Results. In this study, 227 patients aged 53.9 ± 11.5 years were included, of whom 37% had AKI (28% AKI1, 5% AKI2, and 4% AKI3). Thirty percent of the patients died or were transplanted within 90 days from causes related to the presence of ascites at hospital admission and higher values of Chronic Liver Failure-Sequential Organ Failure Assessment (CLIF-SOFA) scores, but not to the presence of AKI. In a regression analysis conducted to assess the effect of the final Cr level in patients with AKI, 90-day mortality was associated with ascites, higher CLIF-SOFA score, and AKI with final Cr level ≥ 1.5 mg/dL. The patients with AKI with Cr levels ≥ 1.5 mg/dL showed lower transplant-free survival rates than those without AKI, and those with AKI1 with final Cr level < 1.5 mg/dL.

Conclusions. Early AKI was frequent and associated with 90-day mortality or transplantation only when the final Cr level was ≥ 1.5 mg/dL. Distinct approaches are needed for patients with AKI1 according to final Cr.

Keywords:
Acute kidney injury
Liver cirrhosis
Prognosis
Full Text
Introduction

Renal dysfunction is a frequent and challenging complication of liver cirrhosis, and its definition has been extensively revised.1 Twenty years ago, the proposed criteria to establish a significant reduction in glomerular filtration rate in cirrhotic patients, which by that time was defined as hepatorenal syndrome, were:

  • Serum creatinine level higher than 1.5 mg/dL or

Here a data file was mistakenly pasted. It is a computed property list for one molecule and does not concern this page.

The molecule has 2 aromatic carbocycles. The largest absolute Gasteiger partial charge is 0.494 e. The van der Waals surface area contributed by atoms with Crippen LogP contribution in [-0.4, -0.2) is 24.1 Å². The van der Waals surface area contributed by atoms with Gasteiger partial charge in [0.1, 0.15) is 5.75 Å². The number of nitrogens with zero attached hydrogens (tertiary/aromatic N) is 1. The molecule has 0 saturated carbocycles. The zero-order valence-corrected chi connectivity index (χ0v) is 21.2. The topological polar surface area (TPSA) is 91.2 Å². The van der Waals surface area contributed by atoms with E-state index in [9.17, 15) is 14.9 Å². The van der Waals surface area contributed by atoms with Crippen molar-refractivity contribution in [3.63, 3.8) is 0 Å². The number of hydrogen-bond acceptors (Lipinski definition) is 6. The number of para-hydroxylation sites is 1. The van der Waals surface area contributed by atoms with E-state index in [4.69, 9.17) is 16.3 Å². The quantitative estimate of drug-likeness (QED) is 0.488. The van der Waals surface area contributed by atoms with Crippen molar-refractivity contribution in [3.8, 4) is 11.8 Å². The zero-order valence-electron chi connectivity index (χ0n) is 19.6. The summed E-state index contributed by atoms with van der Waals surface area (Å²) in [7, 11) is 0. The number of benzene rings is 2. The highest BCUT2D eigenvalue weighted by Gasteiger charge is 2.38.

• 24-h creatinine depuration of < 40 mL/min, excluding other causes of renal insufficiency.2

Recently, the acute kidney injury (AKI) network staging system was created, which is based on studies that showed that the risk of death and renal substitution therapy increases at each stage3,4 and that AKI is associated with a greater risk of death.5 Therefore, a small increase in serum creatinine level (e.g., 0.3 mg/dL or 50% higher than the basal) was established to be enough to diagnose AKI.1

Despite the fact that the concept of AKI has been especially elaborated for patients at intensive care units (ICUs), this concept has been used for patients admitted for acute decompensation of cirrhosis. This is because, in addition to hepatorenal syndrome, this group of patients may develop renal insufficiency due to a series of other causes, particularly volume depletion, bacterial infections, administration of nephrotoxic drugs, exacerbation of chronic renal diseases, or a combination of factors.6,7 Although clinical practice guidelines for AKI clearly states that etiology is important for therapy, it is not required for the diagnosis and staging of AKI.1